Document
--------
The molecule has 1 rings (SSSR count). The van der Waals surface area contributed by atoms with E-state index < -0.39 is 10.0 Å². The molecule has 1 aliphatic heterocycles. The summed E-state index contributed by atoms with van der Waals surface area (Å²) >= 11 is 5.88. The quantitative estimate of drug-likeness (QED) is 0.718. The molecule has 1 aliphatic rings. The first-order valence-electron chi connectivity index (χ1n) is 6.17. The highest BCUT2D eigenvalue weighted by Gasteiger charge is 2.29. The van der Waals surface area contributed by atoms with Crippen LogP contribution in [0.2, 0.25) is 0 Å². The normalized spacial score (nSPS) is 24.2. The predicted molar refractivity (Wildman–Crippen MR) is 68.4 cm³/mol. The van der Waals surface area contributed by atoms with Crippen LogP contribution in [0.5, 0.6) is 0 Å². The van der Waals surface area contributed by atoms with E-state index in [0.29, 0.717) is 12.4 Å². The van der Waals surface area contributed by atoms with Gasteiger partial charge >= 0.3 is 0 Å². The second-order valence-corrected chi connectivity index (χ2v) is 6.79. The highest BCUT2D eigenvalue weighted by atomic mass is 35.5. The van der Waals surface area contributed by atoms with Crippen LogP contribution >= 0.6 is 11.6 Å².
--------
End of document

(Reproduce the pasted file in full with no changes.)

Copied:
The molecule has 1 rings (SSSR count). The van der Waals surface area contributed by atoms with E-state index < -0.39 is 10.0 Å². The molecule has 1 aliphatic heterocycles. The summed E-state index contributed by atoms with van der Waals surface area (Å²) >= 11 is 5.88. The quantitative estimate of drug-likeness (QED) is 0.718. The molecule has 1 aliphatic rings. The first-order valence-electron chi connectivity index (χ1n) is 6.17. The highest BCUT2D eigenvalue weighted by Gasteiger charge is 2.29. The van der Waals surface area contributed by atoms with Crippen LogP contribution in [0.2, 0.25) is 0 Å². The normalized spacial score (nSPS) is 24.2. The predicted molar refractivity (Wildman–Crippen MR) is 68.4 cm³/mol. The van der Waals surface area contributed by atoms with Crippen LogP contribution in [0.5, 0.6) is 0 Å². The van der Waals surface area contributed by atoms with E-state index in [0.29, 0.717) is 12.4 Å². The van der Waals surface area contributed by atoms with Gasteiger partial charge >= 0.3 is 0 Å². The second-order valence-corrected chi connectivity index (χ2v) is 6.79. The highest BCUT2D eigenvalue weighted by atomic mass is 35.5. The van der Waals surface area contributed by atoms with Crippen LogP contribution >= 0.6 is 11.6 Å².